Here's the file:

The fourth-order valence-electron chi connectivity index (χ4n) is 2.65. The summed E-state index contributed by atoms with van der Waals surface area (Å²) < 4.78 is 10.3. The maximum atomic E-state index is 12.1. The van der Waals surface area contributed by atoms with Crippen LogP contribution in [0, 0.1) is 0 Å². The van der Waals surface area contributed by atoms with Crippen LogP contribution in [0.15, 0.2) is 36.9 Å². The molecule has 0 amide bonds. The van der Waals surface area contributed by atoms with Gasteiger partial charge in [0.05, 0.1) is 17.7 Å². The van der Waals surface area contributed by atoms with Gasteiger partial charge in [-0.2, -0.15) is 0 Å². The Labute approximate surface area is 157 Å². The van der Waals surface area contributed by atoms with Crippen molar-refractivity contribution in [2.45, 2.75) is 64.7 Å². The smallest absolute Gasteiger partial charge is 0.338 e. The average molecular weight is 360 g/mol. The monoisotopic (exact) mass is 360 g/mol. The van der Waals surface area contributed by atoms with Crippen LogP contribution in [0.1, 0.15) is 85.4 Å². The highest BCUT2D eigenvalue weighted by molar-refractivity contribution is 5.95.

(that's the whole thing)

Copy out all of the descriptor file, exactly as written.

The fourth-order valence-electron chi connectivity index (χ4n) is 2.65. The summed E-state index contributed by atoms with van der Waals surface area (Å²) < 4.78 is 10.3. The maximum atomic E-state index is 12.1. The van der Waals surface area contributed by atoms with Crippen LogP contribution in [0, 0.1) is 0 Å². The van der Waals surface area contributed by atoms with Crippen LogP contribution in [0.15, 0.2) is 36.9 Å². The molecule has 0 amide bonds. The van der Waals surface area contributed by atoms with Gasteiger partial charge in [0.05, 0.1) is 17.7 Å². The van der Waals surface area contributed by atoms with Gasteiger partial charge in [-0.2, -0.15) is 0 Å². The Labute approximate surface area is 157 Å². The van der Waals surface area contributed by atoms with Crippen molar-refractivity contribution in [2.45, 2.75) is 64.7 Å². The smallest absolute Gasteiger partial charge is 0.338 e. The average molecular weight is 360 g/mol. The monoisotopic (exact) mass is 360 g/mol. The van der Waals surface area contributed by atoms with Crippen LogP contribution in [0.1, 0.15) is 85.4 Å². The highest BCUT2D eigenvalue weighted by molar-refractivity contribution is 5.95.